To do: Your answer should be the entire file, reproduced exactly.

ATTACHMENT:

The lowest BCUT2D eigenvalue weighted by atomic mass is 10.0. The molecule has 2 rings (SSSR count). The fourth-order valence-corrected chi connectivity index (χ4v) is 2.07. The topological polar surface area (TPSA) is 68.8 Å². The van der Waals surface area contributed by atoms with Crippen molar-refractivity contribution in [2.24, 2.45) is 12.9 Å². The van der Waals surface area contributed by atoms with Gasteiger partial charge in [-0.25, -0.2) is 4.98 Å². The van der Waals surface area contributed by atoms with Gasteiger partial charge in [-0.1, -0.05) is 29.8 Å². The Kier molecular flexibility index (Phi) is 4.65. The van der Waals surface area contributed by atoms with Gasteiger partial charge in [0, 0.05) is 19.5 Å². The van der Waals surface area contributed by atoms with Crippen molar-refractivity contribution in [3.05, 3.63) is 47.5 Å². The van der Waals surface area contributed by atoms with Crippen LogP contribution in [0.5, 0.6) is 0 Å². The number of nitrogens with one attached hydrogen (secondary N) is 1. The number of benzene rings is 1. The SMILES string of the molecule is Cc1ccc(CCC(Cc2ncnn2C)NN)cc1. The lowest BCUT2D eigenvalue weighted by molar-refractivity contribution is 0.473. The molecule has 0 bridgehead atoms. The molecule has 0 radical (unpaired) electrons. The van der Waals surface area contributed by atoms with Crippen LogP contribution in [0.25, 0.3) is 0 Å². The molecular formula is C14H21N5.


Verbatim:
The lowest BCUT2D eigenvalue weighted by atomic mass is 10.0. The molecule has 2 rings (SSSR count). The fourth-order valence-corrected chi connectivity index (χ4v) is 2.07. The topological polar surface area (TPSA) is 68.8 Å². The van der Waals surface area contributed by atoms with Crippen molar-refractivity contribution in [2.24, 2.45) is 12.9 Å². The van der Waals surface area contributed by atoms with Gasteiger partial charge in [-0.25, -0.2) is 4.98 Å². The van der Waals surface area contributed by atoms with Gasteiger partial charge in [-0.1, -0.05) is 29.8 Å². The Kier molecular flexibility index (Phi) is 4.65. The van der Waals surface area contributed by atoms with Gasteiger partial charge in [0, 0.05) is 19.5 Å². The van der Waals surface area contributed by atoms with Crippen molar-refractivity contribution in [3.05, 3.63) is 47.5 Å². The van der Waals surface area contributed by atoms with Crippen LogP contribution in [0.5, 0.6) is 0 Å². The number of nitrogens with one attached hydrogen (secondary N) is 1. The number of benzene rings is 1. The SMILES string of the molecule is Cc1ccc(CCC(Cc2ncnn2C)NN)cc1. The lowest BCUT2D eigenvalue weighted by molar-refractivity contribution is 0.473. The molecule has 0 bridgehead atoms. The molecule has 0 radical (unpaired) electrons. The van der Waals surface area contributed by atoms with Crippen LogP contribution in [0.25, 0.3) is 0 Å². The molecular formula is C14H21N5.